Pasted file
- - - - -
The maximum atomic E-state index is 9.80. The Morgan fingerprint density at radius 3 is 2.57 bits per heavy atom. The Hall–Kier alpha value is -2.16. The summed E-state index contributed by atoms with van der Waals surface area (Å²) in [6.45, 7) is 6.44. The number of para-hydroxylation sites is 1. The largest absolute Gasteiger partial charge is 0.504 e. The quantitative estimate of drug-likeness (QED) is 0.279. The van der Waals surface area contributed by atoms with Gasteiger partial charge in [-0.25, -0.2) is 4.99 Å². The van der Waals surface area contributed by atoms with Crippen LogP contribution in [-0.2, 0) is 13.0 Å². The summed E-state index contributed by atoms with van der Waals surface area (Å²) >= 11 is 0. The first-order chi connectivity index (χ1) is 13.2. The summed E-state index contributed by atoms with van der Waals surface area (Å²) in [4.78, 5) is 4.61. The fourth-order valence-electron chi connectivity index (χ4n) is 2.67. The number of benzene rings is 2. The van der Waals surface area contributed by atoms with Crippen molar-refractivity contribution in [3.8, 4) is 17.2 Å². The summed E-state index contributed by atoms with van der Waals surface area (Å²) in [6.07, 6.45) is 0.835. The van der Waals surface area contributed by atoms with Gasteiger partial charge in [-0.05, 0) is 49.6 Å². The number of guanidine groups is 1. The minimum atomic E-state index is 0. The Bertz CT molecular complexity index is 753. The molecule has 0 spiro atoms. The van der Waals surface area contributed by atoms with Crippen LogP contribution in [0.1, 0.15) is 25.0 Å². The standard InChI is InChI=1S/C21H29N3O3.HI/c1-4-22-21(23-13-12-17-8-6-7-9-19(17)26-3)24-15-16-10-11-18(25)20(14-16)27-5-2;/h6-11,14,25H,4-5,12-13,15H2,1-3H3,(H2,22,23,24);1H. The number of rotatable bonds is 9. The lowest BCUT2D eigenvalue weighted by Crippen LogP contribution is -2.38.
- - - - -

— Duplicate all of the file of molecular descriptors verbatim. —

The maximum atomic E-state index is 9.80. The Morgan fingerprint density at radius 3 is 2.57 bits per heavy atom. The Hall–Kier alpha value is -2.16. The summed E-state index contributed by atoms with van der Waals surface area (Å²) in [6.45, 7) is 6.44. The number of para-hydroxylation sites is 1. The largest absolute Gasteiger partial charge is 0.504 e. The quantitative estimate of drug-likeness (QED) is 0.279. The van der Waals surface area contributed by atoms with Gasteiger partial charge in [-0.25, -0.2) is 4.99 Å². The van der Waals surface area contributed by atoms with Crippen LogP contribution in [-0.2, 0) is 13.0 Å². The summed E-state index contributed by atoms with van der Waals surface area (Å²) >= 11 is 0. The first-order chi connectivity index (χ1) is 13.2. The summed E-state index contributed by atoms with van der Waals surface area (Å²) in [4.78, 5) is 4.61. The fourth-order valence-electron chi connectivity index (χ4n) is 2.67. The number of benzene rings is 2. The van der Waals surface area contributed by atoms with Crippen molar-refractivity contribution in [3.8, 4) is 17.2 Å². The summed E-state index contributed by atoms with van der Waals surface area (Å²) in [6.07, 6.45) is 0.835. The van der Waals surface area contributed by atoms with Gasteiger partial charge in [-0.05, 0) is 49.6 Å². The number of guanidine groups is 1. The minimum atomic E-state index is 0. The Bertz CT molecular complexity index is 753. The molecule has 0 spiro atoms. The van der Waals surface area contributed by atoms with Crippen LogP contribution in [0.1, 0.15) is 25.0 Å². The standard InChI is InChI=1S/C21H29N3O3.HI/c1-4-22-21(23-13-12-17-8-6-7-9-19(17)26-3)24-15-16-10-11-18(25)20(14-16)27-5-2;/h6-11,14,25H,4-5,12-13,15H2,1-3H3,(H2,22,23,24);1H. The number of rotatable bonds is 9. The lowest BCUT2D eigenvalue weighted by Crippen LogP contribution is -2.38.